It's good to be back
(October 5 - October 30, 1998)

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We arrived in Stuttgart on Monday, October 5, at 8:30 AM after a very uneventful, smooth, on-time flight, unlike our trip to Buenos Aires in July.  I can honestly say that IT'S GOOD TO BE BACK in Europe.  None of us on the team were greeted by any 'mustard people', at least not yet.  This team is composed of Sue Ann Hoke, Art Bustria, Sergio ? (from Rio de Janeiro), Lacey Bostick, and me.  We got settled into the Ramada Hotel in Sindelfingen and have already had some great meals.  Diane loves spatzle and has had it a few times, including one meal that was all based on spatzle - kasespatzle (with cheese).  As for me, I'm still into the meats and I've had a great Schwabian rostbraten with fried onions and pan fried potatoes.  Of course, it goes without saying that the meals include a good bottle of red wine or German beer.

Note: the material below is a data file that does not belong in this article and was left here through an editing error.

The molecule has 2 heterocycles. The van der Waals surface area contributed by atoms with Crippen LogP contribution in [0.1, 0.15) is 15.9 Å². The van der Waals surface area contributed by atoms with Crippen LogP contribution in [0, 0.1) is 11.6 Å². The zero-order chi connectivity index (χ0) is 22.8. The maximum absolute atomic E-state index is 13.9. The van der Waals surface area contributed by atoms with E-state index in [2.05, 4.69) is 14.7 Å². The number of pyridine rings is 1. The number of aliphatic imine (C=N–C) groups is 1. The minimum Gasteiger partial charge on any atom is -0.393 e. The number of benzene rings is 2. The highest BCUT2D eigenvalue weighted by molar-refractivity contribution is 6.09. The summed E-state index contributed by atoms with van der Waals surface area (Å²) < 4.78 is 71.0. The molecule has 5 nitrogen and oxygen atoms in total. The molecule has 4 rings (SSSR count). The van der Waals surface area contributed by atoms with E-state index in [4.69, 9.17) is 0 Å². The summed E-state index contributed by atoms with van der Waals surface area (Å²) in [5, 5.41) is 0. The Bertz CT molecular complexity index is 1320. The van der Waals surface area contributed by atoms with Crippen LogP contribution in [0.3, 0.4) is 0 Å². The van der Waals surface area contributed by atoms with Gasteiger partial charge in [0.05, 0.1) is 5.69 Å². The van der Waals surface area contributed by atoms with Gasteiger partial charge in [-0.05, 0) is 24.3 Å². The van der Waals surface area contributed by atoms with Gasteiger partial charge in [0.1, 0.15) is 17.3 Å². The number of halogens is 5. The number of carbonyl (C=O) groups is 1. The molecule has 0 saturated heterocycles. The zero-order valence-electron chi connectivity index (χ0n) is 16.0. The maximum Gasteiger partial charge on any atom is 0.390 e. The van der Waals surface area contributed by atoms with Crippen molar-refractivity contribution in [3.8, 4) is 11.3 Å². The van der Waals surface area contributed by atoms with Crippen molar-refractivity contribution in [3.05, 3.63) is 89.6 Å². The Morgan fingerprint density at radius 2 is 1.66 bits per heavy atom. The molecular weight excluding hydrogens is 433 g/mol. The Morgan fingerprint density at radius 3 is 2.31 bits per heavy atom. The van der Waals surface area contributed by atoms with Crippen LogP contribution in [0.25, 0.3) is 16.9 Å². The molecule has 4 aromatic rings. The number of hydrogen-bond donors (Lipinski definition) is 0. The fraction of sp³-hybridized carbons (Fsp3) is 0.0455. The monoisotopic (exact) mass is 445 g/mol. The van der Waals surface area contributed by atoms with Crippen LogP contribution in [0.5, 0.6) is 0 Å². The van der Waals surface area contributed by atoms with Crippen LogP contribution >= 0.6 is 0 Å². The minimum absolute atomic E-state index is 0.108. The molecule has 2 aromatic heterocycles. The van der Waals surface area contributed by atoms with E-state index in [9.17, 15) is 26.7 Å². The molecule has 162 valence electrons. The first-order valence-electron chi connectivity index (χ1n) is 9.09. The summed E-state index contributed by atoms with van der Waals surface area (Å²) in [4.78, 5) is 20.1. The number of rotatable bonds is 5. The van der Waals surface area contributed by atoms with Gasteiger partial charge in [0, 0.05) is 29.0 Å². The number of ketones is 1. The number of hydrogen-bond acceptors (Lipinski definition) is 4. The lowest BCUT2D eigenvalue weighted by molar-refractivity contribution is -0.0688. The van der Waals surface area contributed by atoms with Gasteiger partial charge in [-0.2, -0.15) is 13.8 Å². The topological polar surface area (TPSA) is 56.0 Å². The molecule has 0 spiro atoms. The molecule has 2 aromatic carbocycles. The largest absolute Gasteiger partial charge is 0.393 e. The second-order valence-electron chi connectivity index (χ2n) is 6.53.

The weather the first few days was cool and even raw, along with rain a couple of days.  Then the sun finally made an appearance and we had nice, cool fall days, temperatures from 40s to mid-50s or low-60s.

I have to tell you about these new coffee machines they have installed here at the work location.  You almost need to take a few courses, and maybe even get a diploma or degree, to work these machines.  Our hosts showed us how to work the machine on the first day, but none of us took notes so it became pretty funny when we tried to get coffee on our own one morning.  You see, the process for getting a cup of coffee goes something like this: